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Sustainability 2016, 8(6), 543; doi:10.3390/su8060543

Issues of Application of Machine Learning Models for Virtual and Real-Life Buildings

1
Department of Convergence Engineering for Future City, Sungkyunkwan University, Suwon, Gyeonggi 16419, Korea
2
School of Civil, Architectural Engineering and Landscape Architecture, Sungkyunkwan University, Suwon, Gyeonggi 16419, Korea
*
Author to whom correspondence should be addressed.
Academic Editor: Giuseppe Ioppolo
Received: 6 April 2016 / Revised: 26 May 2016 / Accepted: 1 June 2016 / Published: 9 June 2016
(This article belongs to the Section Sustainable Engineering and Science)
View Full-Text   |   Download PDF [3592 KB, uploaded 9 June 2016]   |  

Abstract

The current Building Energy Performance Simulation (BEPS) tools are based on first principles. For the correct use of BEPS tools, simulationists should have an in-depth understanding of building physics, numerical methods, control logics of building systems, etc. However, it takes significant time and effort to develop a first principles-based simulation model for existing buildings—mainly due to the laborious process of data gathering, uncertain inputs, model calibration, etc. Rather than resorting to an expert’s effort, a data-driven approach (so-called “inverse” approach) has received growing attention for the simulation of existing buildings. This paper reports a cross-comparison of three popular machine learning models (Artificial Neural Network (ANN), Support Vector Machine (SVM), and Gaussian Process (GP)) for predicting a chiller’s energy consumption in a virtual and a real-life building. The predictions based on the three models are sufficiently accurate compared to the virtual and real measurements. This paper addresses the following issues for the successful development of machine learning models: reproducibility, selection of inputs, training period, outlying data obtained from the building energy management system (BEMS), and validation of the models. From the result of this comparative study, it was found that SVM has a disadvantage in computation time compared to ANN and GP. GP is the most sensitive to a training period among the three models. View Full-Text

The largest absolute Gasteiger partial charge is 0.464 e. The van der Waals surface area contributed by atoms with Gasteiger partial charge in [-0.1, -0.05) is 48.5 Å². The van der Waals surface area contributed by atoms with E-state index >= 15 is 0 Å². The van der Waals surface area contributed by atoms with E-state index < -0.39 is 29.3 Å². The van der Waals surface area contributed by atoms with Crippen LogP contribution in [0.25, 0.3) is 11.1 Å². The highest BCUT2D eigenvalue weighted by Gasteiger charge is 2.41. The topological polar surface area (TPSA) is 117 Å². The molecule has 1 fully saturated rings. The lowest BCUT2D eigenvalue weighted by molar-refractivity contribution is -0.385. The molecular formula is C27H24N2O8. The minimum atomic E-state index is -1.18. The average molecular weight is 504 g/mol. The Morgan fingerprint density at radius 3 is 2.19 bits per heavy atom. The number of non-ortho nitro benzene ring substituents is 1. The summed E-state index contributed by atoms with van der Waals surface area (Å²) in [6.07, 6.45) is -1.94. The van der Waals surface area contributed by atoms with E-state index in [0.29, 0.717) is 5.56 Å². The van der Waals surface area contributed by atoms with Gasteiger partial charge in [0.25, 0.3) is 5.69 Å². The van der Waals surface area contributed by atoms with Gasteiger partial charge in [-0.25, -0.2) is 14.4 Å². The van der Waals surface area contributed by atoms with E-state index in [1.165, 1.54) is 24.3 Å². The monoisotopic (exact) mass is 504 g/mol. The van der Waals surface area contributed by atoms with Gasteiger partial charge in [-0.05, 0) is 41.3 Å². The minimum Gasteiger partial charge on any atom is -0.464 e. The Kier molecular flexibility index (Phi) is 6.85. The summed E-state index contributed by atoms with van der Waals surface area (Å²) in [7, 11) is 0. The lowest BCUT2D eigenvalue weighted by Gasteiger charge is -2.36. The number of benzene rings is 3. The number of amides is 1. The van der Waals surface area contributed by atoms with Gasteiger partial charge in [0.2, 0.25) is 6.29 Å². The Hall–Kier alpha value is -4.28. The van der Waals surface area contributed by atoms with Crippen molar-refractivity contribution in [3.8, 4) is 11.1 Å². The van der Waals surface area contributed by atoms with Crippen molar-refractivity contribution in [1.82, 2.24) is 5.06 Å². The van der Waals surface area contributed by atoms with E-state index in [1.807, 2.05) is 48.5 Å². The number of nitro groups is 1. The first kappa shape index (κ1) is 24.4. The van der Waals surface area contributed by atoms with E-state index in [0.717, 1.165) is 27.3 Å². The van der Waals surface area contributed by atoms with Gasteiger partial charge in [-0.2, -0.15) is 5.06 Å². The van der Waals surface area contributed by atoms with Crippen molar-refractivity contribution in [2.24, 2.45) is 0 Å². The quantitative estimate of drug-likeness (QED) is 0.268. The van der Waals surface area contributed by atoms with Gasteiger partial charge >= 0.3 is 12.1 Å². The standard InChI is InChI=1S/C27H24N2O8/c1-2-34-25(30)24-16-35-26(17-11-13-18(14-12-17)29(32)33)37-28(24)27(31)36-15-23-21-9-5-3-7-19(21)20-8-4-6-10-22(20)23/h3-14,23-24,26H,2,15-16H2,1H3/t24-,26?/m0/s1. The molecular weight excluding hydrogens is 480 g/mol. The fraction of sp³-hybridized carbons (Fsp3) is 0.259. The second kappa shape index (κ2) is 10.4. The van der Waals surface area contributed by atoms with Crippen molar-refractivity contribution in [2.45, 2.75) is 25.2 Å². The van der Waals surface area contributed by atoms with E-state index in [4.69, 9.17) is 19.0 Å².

Keywords: machine learning; artificial neural network; support vector machine; Gaussian Process; building energy simulation machine learning; artificial neural network; support vector machine; Gaussian Process; building energy simulation
This is an open access article distributed under the Creative Commons Attribution License which permits unrestricted use, distribution, and reproduction in any medium, provided the original work is properly cited. (CC BY 4.0).

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Kim, Y.M.; Ahn, K.U.; Park, C.S. Issues of Application of Machine Learning Models for Virtual and Real-Life Buildings. Sustainability 2016, 8, 543.

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